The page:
Temperature ratings from A to B to C — with C being the minimum allowable for any passenger car tire. The ratings correspond to a given tire’s ability to dissipate heat under load; tires with lower ratings are more prone to heat-induced failure, especially if driven at high speeds (or when overloaded). As with Traction ratings, never buy a tire with a Temperature rating that’s less than specified for your vehicle.
Treadwear ratings differ from Traction and Temperature ratings in that they aren’t a measure of a tire’s built-in safety margin. Instead, these ratings — represented by a three digit number — give you an idea of the expected useful life of the tire according to government testing. A tire with a Treadwear rating of 150, for example, can be expected to last about 1.5 times as long as a tire with a Treadwear rating of 100. These are just guides, however. Your tires may last longer (or not) depending on such factors as how you drive, whether you maintain proper inflation pressure and rotate the tires per recommendations — and so on.
Happy Thanksgiving from Northside Ford Trucks
Curt BetterWeigh™ Mobile Towing Scale Smartphone Ready
This video is about the BetterWeigh™ mobile towing scale – a Bluetooth-enabled, smartphone-compatible device that plugs into any OBD-II port and weighs the vehicle, trailer, cargo, tongue weight, pin weight, weight distribution and trailer brake gain.
Equipped with TowSense™ technology, BetterWeigh™ provides real-time, live measurements to take the guesswork out of towing and hauling. With it, you can know exactly how much weight you’re towing, and whether it’s safe to tow with your vehicle.
It has virtually no installation requirements. BetterWeigh™ simply plugs into the OBD-II vehicle diagnostic port below the steering wheel, wirelessly links with your smartphone and comes with a free, downloadable app.
Unlike physical towing scales and tongue weight scales, BetterWeigh™ gives you a digital readout, sent right to your smartphone -- no more walking to the back of the vehicle to check the weight.
BetterWeigh™ also makes brake controller setup fast, easy and accurate by calculating the exact trailer brake gain needed for your particular load size.
The CURT BetterWeigh™ mobile towing scale is compatible with Apple iOS and Android OS. The downloadable app is intuitive, easy to use and completely free.
BetterWeigh™ Features & Benefits
- Measures real-time vehicle-trailer weights for safer, easier towing and hauling
- Bluetooth connection provides active readouts on the driver’s smartphone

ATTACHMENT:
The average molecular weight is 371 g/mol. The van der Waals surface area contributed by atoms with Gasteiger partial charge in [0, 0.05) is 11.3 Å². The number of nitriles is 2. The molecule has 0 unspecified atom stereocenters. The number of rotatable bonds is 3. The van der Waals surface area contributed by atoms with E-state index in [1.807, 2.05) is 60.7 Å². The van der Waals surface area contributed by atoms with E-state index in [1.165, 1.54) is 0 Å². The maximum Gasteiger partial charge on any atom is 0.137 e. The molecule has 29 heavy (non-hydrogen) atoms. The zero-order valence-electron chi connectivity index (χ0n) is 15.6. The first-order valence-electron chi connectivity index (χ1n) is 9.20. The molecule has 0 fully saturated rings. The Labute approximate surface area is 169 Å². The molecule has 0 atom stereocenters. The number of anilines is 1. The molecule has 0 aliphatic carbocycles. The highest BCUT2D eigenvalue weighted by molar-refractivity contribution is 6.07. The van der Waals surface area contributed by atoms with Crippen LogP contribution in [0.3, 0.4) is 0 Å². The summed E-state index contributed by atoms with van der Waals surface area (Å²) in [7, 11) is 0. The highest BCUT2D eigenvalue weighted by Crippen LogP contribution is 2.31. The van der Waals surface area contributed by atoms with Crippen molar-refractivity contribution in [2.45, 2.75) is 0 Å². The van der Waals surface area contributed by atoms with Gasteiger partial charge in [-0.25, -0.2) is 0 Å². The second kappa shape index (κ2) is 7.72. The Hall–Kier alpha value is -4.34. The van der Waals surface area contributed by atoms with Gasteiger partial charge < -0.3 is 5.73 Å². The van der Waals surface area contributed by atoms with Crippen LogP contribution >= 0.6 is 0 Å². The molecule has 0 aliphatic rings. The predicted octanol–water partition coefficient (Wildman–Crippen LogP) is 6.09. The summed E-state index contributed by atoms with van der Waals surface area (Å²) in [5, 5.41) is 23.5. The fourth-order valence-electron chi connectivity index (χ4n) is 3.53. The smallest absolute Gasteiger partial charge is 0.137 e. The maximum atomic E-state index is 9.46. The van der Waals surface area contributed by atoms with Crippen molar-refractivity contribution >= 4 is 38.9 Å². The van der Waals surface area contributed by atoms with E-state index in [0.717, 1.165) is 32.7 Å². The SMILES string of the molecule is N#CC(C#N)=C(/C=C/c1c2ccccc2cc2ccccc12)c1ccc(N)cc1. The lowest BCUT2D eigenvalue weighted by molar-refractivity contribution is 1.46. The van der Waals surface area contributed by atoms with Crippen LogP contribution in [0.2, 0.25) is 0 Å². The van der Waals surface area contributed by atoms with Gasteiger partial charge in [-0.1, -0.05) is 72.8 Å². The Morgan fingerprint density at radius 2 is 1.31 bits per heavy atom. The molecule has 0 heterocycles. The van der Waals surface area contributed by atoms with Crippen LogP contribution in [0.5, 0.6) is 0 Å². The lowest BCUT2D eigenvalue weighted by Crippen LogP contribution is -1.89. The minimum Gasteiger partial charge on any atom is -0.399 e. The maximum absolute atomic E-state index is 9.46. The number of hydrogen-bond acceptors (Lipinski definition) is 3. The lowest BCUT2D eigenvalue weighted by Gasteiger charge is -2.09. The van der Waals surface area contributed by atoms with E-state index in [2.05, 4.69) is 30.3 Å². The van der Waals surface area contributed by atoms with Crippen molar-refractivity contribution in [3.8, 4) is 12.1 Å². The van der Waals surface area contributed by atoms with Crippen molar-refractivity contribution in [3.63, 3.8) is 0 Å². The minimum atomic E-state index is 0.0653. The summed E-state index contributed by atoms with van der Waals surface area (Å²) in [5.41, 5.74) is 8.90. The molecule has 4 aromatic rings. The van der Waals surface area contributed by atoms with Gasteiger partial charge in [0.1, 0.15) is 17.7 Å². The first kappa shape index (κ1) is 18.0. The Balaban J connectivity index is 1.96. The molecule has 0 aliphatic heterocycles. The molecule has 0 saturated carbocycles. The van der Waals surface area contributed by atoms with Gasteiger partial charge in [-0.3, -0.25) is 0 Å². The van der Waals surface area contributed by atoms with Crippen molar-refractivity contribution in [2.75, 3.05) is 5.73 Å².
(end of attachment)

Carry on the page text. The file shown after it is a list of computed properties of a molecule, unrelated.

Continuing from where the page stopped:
- No-install, plug-and-play setup into vehicle diagnostic port (OBD-II) below the dash
- Weighs vehicle, trailer, cargo, tongue and pin weight and weight distribution
- Provides easy brake controller setup by measuring exact trailer brake gain needed
- Wireless, compact, portable design
- Downloadable app available for Apple iOS and Android OS
- Limited lifetime warranty
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WARN VR EVO Winches
We take a closer look at the complete lineup of WARN VR EVO winches, the new standard in standard-duty.
• Available in 8,000, 10,000, and 12,000 lb. capacities with synthetic or steel rope.
• IP68 waterproof.
• Two-in-one wired/wireless controller. Best-in-class performance.
• Limited lifetime (mechanical), 7 year (electrical) warranty (North America)
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Prepare Your Equipment for Battle - Boss Plows
The forecast calls for snow! You've been waiting for this all year. Finally, your city is in the path of the storm.
Here are a few tips to help ensure that your equipment is ready for battle:
Check Your Vehicle
Whether plowing with a BOSS pickup truck plow, a BOSS UTV plow or a BOSS Box Plow, knowing that your vehicle is in running order will ensure that you are successful this winter:
Check your snow plow vehicle’s tire pressure.
Check all fluid levels including engine oil, brake fluid, transmission fluid, radiator coolant and windshield washer fluid.
Check oil pressure, your engine will work hard this winter – oil is its lifeblood!
Make sure the battery is working properly and that terminals are tightly connected with no corrosion.
Check the condition of your wipers – operating your BOSS Snowplow
with poorly operating windshield wipers is asking for problems. While
you’re at it, make sure you defrosting system is working on snowplow
truck as well!
Check the vehicle’s headlights, brake lights and turn signals to
ensure they are all in working order – visibility is crucial both to you
and drivers around you.
Never venture out without an adequate fuel supply.
Check Your BOSS PlowYou’ve checked your snowplow vehicle, now make sure your BOSS Snowplow is ready to go as well:
Make sure that all bolts on your snowplow are tight and well fastened.
Look for cracked welds and hydraulic fluid leaks.
Make sure the plow lights and turn signals are aligned properly and are in good working order.
Carry a few extras – keep a BOSS Snowplow Emergency Parts Kit handy that includes extra hydraulic fluid, hydraulic hoses, a pump solenoid, extra cutting-edge bolts and a trip spring.
If you notice that you are in need of service or parts, call or visit your nearest BOSS Snowplow Dealer or visit ShopBOSS. If you need help locating your nearest dealer, simply visit bossplow.com and either use the Dealer locator, or feel free to use the Chat button to chat on-line with a BOSS Snowplow factory representative.
Remember, if you need us, we’ll be there to get you back up and running. Many BOSS Snowplow dealers feature 24-hour service during big snow events. At the BOSS Snowplow Headquarters you can call us with questions, talk to our Technical Service department, send us an email or chat online with us. If for some reason we can’t speak with you right away, leave a message, and we’ll get back to you quickly!
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Remove Your Plow from Storage + 12 Tips For Preparing Your Snow Plow For Winter
For additional details, the following maintenance videos will help you to prepare your BOSS Snowplow for the upcoming season. Be ready, snow is just around the corner!
BOSS V-Plow Storage Removal Video & Instructions